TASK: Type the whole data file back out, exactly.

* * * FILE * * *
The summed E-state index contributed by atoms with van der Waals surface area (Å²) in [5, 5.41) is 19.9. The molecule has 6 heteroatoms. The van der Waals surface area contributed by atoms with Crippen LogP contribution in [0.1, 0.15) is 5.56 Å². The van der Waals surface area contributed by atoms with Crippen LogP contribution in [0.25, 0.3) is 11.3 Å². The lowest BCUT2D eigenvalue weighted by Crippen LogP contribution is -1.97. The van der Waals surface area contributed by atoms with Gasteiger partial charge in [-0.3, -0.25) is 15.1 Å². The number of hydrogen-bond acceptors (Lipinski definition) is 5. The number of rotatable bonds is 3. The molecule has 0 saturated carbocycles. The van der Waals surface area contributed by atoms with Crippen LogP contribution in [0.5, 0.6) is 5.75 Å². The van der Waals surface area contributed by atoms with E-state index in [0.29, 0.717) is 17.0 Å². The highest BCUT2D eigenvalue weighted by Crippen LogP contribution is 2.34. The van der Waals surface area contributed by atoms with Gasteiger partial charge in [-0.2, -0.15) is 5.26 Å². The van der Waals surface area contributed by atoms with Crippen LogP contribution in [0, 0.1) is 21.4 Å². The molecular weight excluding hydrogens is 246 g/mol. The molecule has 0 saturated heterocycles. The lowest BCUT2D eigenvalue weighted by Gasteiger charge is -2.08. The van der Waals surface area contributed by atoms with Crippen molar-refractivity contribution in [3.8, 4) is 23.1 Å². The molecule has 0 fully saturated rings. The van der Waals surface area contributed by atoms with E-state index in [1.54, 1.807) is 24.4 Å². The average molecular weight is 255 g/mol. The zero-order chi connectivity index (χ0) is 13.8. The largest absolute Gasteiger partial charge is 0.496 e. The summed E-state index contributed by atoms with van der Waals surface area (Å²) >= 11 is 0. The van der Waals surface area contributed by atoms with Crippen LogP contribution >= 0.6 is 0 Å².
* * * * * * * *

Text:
The summed E-state index contributed by atoms with van der Waals surface area (Å²) in [5, 5.41) is 19.9. The molecule has 6 heteroatoms. The van der Waals surface area contributed by atoms with Crippen LogP contribution in [0.1, 0.15) is 5.56 Å². The van der Waals surface area contributed by atoms with Crippen LogP contribution in [0.25, 0.3) is 11.3 Å². The lowest BCUT2D eigenvalue weighted by Crippen LogP contribution is -1.97. The van der Waals surface area contributed by atoms with Gasteiger partial charge in [-0.3, -0.25) is 15.1 Å². The number of hydrogen-bond acceptors (Lipinski definition) is 5. The number of rotatable bonds is 3. The molecule has 0 saturated carbocycles. The van der Waals surface area contributed by atoms with Crippen LogP contribution in [0.5, 0.6) is 5.75 Å². The van der Waals surface area contributed by atoms with E-state index in [0.29, 0.717) is 17.0 Å². The highest BCUT2D eigenvalue weighted by Crippen LogP contribution is 2.34. The van der Waals surface area contributed by atoms with Gasteiger partial charge in [-0.2, -0.15) is 5.26 Å². The van der Waals surface area contributed by atoms with Crippen LogP contribution in [0, 0.1) is 21.4 Å². The molecular weight excluding hydrogens is 246 g/mol. The molecule has 0 saturated heterocycles. The lowest BCUT2D eigenvalue weighted by Gasteiger charge is -2.08. The van der Waals surface area contributed by atoms with Crippen molar-refractivity contribution in [3.8, 4) is 23.1 Å². The molecule has 0 fully saturated rings. The van der Waals surface area contributed by atoms with E-state index in [1.54, 1.807) is 24.4 Å². The average molecular weight is 255 g/mol. The zero-order chi connectivity index (χ0) is 13.8. The largest absolute Gasteiger partial charge is 0.496 e. The summed E-state index contributed by atoms with van der Waals surface area (Å²) >= 11 is 0. The van der Waals surface area contributed by atoms with Crippen LogP contribution >= 0.6 is 0 Å².